Mix Tapes: Songs First Heard Live — Calling All No Depression Readers
A friend was recently lamenting the decline and apparent fall of the mix tape. The irony here is that we can much more easily burn a mix CD than record a mix tape. But then, in today’s reality of the iPod, fewer people seem listen to recorded music in a shared, communal setting that an LP, cassette or CD provides. We are off in our own little worlds texting, twittering or FBing other people, some we hardly know, on what we’re doing, what we’re listening to, how significant our significant other is and generally how great our privileged lives are.
But, back to mix tapes. My friend misses them as not only could she be turned onto some interesting music she was unaware of – new and old — she could also sort out potential boyfriends. As she confided so succinctly, “If he includes Toby Keith, I know he’s not for me.”
I too have made some mix tapes over the years, different themes, topics and the like. Not long ago I made one for — yes, someone I was sweet on — that was comprised of songs that I first heard live. Songs, either by established performers or new, that, obviously, moved me in some way. And as I regularly attend, among other venues, Mt. Stage radio show I am able to hear a wide variety of performers – mostly Americana and roots – and hear songs before their commercial release, and I can also can record a given show off the air – or, now download an MP3 of the show or individual set. So, on that specific mix tape I was able to include the actual performances I first heard live. Pretty neat, I thought.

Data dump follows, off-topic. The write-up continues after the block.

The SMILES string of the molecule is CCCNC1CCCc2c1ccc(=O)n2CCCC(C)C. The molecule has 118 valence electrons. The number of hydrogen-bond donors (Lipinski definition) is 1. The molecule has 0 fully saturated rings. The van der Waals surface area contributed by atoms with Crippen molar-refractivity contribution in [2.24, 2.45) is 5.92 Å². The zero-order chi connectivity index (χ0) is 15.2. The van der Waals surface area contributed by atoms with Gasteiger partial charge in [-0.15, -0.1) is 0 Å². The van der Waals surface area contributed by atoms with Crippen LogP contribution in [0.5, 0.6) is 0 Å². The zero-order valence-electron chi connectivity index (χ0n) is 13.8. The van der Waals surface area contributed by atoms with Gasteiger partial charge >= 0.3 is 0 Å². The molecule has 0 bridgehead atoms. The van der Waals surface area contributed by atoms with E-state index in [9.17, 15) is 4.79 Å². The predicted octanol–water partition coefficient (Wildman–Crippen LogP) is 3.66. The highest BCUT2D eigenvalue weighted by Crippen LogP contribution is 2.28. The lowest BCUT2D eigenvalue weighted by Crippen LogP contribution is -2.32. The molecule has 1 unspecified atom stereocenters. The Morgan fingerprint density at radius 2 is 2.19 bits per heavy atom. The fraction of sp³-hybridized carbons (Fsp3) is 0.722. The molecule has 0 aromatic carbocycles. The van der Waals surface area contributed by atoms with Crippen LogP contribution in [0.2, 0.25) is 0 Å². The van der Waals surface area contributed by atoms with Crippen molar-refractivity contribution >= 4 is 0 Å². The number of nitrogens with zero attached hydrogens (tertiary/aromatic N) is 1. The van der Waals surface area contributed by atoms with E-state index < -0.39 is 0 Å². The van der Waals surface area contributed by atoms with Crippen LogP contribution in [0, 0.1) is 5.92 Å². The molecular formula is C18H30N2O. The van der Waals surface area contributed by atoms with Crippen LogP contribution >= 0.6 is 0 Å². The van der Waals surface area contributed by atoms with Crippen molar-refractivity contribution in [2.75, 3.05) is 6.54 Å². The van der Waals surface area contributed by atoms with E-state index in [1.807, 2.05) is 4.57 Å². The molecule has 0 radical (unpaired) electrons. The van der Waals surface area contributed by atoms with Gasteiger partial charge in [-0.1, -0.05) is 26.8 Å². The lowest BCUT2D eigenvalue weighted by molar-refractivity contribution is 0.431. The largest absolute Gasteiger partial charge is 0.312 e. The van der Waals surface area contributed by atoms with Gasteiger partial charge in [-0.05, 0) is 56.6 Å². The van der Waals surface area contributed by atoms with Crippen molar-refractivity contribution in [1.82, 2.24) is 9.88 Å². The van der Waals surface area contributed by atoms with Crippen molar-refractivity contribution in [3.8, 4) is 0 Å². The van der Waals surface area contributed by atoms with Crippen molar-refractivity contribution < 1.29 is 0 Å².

Now, I’d like to put a general call out to No Depression readers about what songs that you first heard live that you would include on a mix tape. No limit on number of songs, tunes or genres, but let’s limit it as to time, say the last six years or so. It just has to be songs that you had never heard before, never heard performed by anyone – and you were there in the audience, a participant in that communal live experience.
I’ll start by providing the following:
“Hank and Fred” by Loudon Wainwright III
“Choctaw Bingo” by James McMurtry
“The Gift of” by Julia Douglass
“As You Are” by Winterbloom
“Fifties French Movie” by Carrie Rodriguez
“The West Was Burning” by Martha Scanlan
“The Messenger” by Ray Wylie Hubbard
“I Met Jesus In a Bar” by Jim Lauderdale
“Rockabye Dixie” by Abigal Washburn
“The In Crowd” by Nellie McKay
And often the performers comment on the songs or provide back stories that give the song an added resonance (“Hank & Fred”) or, perhaps, maybe just as meaningful as the song itself (“The Gift Of”).